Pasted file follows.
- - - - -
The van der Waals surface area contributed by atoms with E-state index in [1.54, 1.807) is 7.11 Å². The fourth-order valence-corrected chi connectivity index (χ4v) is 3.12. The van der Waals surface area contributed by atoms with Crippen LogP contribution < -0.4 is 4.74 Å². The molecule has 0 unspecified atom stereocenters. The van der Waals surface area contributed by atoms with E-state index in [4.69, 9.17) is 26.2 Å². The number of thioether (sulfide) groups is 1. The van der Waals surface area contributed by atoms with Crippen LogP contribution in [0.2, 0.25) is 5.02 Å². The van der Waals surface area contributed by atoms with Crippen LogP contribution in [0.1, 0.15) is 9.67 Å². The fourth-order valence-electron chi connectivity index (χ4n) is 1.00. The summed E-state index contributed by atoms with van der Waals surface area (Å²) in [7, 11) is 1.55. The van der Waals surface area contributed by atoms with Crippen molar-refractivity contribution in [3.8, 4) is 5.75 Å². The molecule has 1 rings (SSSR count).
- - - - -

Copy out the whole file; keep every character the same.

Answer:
The van der Waals surface area contributed by atoms with E-state index in [1.54, 1.807) is 7.11 Å². The fourth-order valence-corrected chi connectivity index (χ4v) is 3.12. The van der Waals surface area contributed by atoms with Crippen LogP contribution < -0.4 is 4.74 Å². The molecule has 0 unspecified atom stereocenters. The van der Waals surface area contributed by atoms with E-state index in [4.69, 9.17) is 26.2 Å². The number of thioether (sulfide) groups is 1. The van der Waals surface area contributed by atoms with Crippen LogP contribution in [0.2, 0.25) is 5.02 Å². The van der Waals surface area contributed by atoms with Crippen LogP contribution in [0.1, 0.15) is 9.67 Å². The fourth-order valence-electron chi connectivity index (χ4n) is 1.00. The summed E-state index contributed by atoms with van der Waals surface area (Å²) in [7, 11) is 1.55. The van der Waals surface area contributed by atoms with Crippen molar-refractivity contribution in [3.8, 4) is 5.75 Å². The molecule has 1 rings (SSSR count).